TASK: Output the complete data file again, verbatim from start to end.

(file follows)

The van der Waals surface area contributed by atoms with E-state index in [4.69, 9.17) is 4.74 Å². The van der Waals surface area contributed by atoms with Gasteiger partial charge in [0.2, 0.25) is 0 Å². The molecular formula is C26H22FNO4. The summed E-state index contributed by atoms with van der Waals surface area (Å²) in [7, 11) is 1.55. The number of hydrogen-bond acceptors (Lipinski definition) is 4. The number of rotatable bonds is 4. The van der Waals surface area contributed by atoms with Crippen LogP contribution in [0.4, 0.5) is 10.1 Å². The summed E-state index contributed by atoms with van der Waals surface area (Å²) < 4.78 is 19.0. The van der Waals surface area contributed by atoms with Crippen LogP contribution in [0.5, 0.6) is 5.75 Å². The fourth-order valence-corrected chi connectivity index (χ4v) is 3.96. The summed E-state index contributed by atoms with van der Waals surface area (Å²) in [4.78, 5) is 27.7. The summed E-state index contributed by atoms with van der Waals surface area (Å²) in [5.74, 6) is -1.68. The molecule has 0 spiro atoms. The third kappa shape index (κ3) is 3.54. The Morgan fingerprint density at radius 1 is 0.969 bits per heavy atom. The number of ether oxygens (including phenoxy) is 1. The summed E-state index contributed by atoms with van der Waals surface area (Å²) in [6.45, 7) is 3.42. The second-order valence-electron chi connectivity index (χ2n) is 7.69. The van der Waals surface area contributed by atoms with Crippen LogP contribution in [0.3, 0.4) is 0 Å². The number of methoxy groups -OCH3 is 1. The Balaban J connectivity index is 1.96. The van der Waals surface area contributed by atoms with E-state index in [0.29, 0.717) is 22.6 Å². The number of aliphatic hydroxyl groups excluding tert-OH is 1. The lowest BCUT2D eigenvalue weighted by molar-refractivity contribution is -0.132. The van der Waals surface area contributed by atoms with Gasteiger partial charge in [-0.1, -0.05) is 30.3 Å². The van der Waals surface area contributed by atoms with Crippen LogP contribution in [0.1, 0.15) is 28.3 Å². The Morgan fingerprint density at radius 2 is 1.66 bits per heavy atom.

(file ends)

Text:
The van der Waals surface area contributed by atoms with E-state index in [4.69, 9.17) is 4.74 Å². The van der Waals surface area contributed by atoms with Gasteiger partial charge in [0.2, 0.25) is 0 Å². The molecular formula is C26H22FNO4. The summed E-state index contributed by atoms with van der Waals surface area (Å²) in [7, 11) is 1.55. The number of hydrogen-bond acceptors (Lipinski definition) is 4. The number of rotatable bonds is 4. The van der Waals surface area contributed by atoms with Crippen LogP contribution in [0.4, 0.5) is 10.1 Å². The summed E-state index contributed by atoms with van der Waals surface area (Å²) < 4.78 is 19.0. The van der Waals surface area contributed by atoms with Crippen LogP contribution in [0.5, 0.6) is 5.75 Å². The fourth-order valence-corrected chi connectivity index (χ4v) is 3.96. The summed E-state index contributed by atoms with van der Waals surface area (Å²) in [4.78, 5) is 27.7. The summed E-state index contributed by atoms with van der Waals surface area (Å²) in [5.74, 6) is -1.68. The molecule has 0 spiro atoms. The third kappa shape index (κ3) is 3.54. The Morgan fingerprint density at radius 1 is 0.969 bits per heavy atom. The number of ether oxygens (including phenoxy) is 1. The summed E-state index contributed by atoms with van der Waals surface area (Å²) in [6.45, 7) is 3.42. The second-order valence-electron chi connectivity index (χ2n) is 7.69. The van der Waals surface area contributed by atoms with Crippen LogP contribution in [0.3, 0.4) is 0 Å². The number of methoxy groups -OCH3 is 1. The Balaban J connectivity index is 1.96. The van der Waals surface area contributed by atoms with E-state index in [0.29, 0.717) is 22.6 Å². The number of aliphatic hydroxyl groups excluding tert-OH is 1. The lowest BCUT2D eigenvalue weighted by molar-refractivity contribution is -0.132. The van der Waals surface area contributed by atoms with Gasteiger partial charge in [-0.1, -0.05) is 30.3 Å². The van der Waals surface area contributed by atoms with Crippen LogP contribution in [0.1, 0.15) is 28.3 Å². The Morgan fingerprint density at radius 2 is 1.66 bits per heavy atom.